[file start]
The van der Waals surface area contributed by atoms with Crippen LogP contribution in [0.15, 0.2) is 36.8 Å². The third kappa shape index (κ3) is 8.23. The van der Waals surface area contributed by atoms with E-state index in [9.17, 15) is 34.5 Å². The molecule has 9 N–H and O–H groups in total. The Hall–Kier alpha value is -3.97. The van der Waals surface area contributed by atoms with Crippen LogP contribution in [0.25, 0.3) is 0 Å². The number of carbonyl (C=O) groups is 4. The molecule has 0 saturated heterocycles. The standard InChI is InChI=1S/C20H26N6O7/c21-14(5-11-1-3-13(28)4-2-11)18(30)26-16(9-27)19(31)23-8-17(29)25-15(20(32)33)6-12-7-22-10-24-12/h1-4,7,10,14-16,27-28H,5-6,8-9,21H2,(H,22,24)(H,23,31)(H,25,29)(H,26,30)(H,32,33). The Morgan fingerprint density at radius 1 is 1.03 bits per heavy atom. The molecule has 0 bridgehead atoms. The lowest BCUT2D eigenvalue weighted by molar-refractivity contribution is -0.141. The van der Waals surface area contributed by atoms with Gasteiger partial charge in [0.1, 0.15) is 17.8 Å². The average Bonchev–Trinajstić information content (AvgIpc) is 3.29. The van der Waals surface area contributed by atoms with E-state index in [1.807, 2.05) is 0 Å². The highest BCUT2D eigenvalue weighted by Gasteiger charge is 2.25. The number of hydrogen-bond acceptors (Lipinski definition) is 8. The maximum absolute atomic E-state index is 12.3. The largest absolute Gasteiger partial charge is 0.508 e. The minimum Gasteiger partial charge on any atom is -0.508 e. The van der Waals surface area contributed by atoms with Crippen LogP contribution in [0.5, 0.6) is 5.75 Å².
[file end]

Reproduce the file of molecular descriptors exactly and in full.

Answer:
The van der Waals surface area contributed by atoms with Crippen LogP contribution in [0.15, 0.2) is 36.8 Å². The third kappa shape index (κ3) is 8.23. The van der Waals surface area contributed by atoms with E-state index in [9.17, 15) is 34.5 Å². The molecule has 9 N–H and O–H groups in total. The Hall–Kier alpha value is -3.97. The van der Waals surface area contributed by atoms with Crippen LogP contribution in [0.25, 0.3) is 0 Å². The number of carbonyl (C=O) groups is 4. The molecule has 0 saturated heterocycles. The standard InChI is InChI=1S/C20H26N6O7/c21-14(5-11-1-3-13(28)4-2-11)18(30)26-16(9-27)19(31)23-8-17(29)25-15(20(32)33)6-12-7-22-10-24-12/h1-4,7,10,14-16,27-28H,5-6,8-9,21H2,(H,22,24)(H,23,31)(H,25,29)(H,26,30)(H,32,33). The Morgan fingerprint density at radius 1 is 1.03 bits per heavy atom. The molecule has 0 bridgehead atoms. The lowest BCUT2D eigenvalue weighted by molar-refractivity contribution is -0.141. The van der Waals surface area contributed by atoms with Gasteiger partial charge in [0.1, 0.15) is 17.8 Å². The average Bonchev–Trinajstić information content (AvgIpc) is 3.29. The van der Waals surface area contributed by atoms with E-state index in [1.807, 2.05) is 0 Å². The highest BCUT2D eigenvalue weighted by Gasteiger charge is 2.25. The number of hydrogen-bond acceptors (Lipinski definition) is 8. The maximum absolute atomic E-state index is 12.3. The largest absolute Gasteiger partial charge is 0.508 e. The minimum Gasteiger partial charge on any atom is -0.508 e. The van der Waals surface area contributed by atoms with Crippen LogP contribution in [0.5, 0.6) is 5.75 Å².